small business cash flow management

The Definitive Guide to Small Business Cash Flow

The Definitive Guide to Small Business Cash Flow

June 13, 2022

There’s a saying that goes, “Revenue is vanity, profit is sanity, but cash is king.” If cash is king, why then, do 82% of small businesses go broke due to cash flow issues

Viably’s December 2021 survey of small business owners found that:

  • 65% of business owners review revenue.
  • 68% of business owners review business expenses.
  • Only 45% of business owners review cash flow statements.

Many small business owners focus on revenue and profit but lack a clear understanding of the importance of cash flow to the long-term viability of their company.

We’ve written this guide to help small business owners better understand cash flow management and its impact on their decision-making. Below, you’ll learn why cash flow is so important, how to calculate and project it, how to improve cash flow, and how to avoid some common cash flow management mistakes that businesses make.

What is Cash Flow?

Small business owners must understand what the “flow” of cash means. Cash flow refers to the total amount of money flowing into and out of a business over time. Money that a small business receives is a cash inflow, while cash that leaves the business is a cash outflow.

Cash flow essentially boils down to sources of funds vs. uses of funds—the money coming into a business vs. the money going out. Cash inflows are derived from sources of funds. Sources of cash include revenue from product and service sales, loan proceeds, investment capital, and grant money. Uses of funds drive cash outflows and include materials purchases, operational expenses, salary payments, interest payments, asset purchases, and dividends paid.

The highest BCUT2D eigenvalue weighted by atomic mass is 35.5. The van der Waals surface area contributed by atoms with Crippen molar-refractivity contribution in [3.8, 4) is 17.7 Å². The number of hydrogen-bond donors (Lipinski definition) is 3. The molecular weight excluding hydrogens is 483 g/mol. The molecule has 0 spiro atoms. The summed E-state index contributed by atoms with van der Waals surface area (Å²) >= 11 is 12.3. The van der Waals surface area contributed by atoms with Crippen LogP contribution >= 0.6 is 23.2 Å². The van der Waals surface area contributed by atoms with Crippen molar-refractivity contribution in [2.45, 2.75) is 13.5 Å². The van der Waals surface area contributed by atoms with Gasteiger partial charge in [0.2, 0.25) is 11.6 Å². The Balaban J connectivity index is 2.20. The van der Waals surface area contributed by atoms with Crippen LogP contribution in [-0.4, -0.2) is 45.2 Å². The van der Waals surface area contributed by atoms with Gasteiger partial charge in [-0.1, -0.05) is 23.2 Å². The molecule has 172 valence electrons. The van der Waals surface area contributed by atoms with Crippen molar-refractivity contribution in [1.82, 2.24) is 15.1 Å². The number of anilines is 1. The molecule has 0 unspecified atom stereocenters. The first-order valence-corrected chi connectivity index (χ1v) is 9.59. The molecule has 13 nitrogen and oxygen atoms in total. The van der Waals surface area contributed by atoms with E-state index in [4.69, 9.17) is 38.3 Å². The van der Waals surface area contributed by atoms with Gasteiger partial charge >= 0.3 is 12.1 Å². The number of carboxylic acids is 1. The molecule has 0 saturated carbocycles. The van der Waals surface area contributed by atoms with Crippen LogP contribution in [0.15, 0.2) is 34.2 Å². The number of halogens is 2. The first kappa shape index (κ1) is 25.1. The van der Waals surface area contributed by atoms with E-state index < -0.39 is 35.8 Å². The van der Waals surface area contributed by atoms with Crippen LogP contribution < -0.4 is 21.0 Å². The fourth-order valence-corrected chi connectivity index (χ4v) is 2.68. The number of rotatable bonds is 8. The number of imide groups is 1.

The combination of sources and uses of funds at a given moment determines whether you have a surplus of cash that can be used for future operations and opportunities, or a deficit of cash, which means you are unable to operate without finding more cash.

3 Types of Cash Flows

For cash flow management and reporting, cash flows are divided into three types: operations, investments, and financing. Cash flows from operating activities occur as a result of business operations and daily operations, such as purchasing inventory or paying utilities. Investment cash flows are those related to long-term assets, such as equipment purchases or property sales. Financing cash flows result from debt and equity, including debt and interest payments to creditors and dividends paid to shareholders. Below are examples of different types of small business cash flows.

Operating Cash FlowsInvesting Cash FlowsFinancing Cash Flows
Revenues and royaltiesEquipment purchases/salesLoan proceeds/repayments
Salaries and commissions paidAcquisition of new business or product lineCredit card debt/repayment
Cash paid to suppliersProperty purchase/saleCapital lease payments
Income tax paid/refundedPurchase/sale of stocks/equityDividends paid/received
Rent and utilitiesOther fixed asset purchasesEmployee stock options/purchase

Cash Flow vs. Profit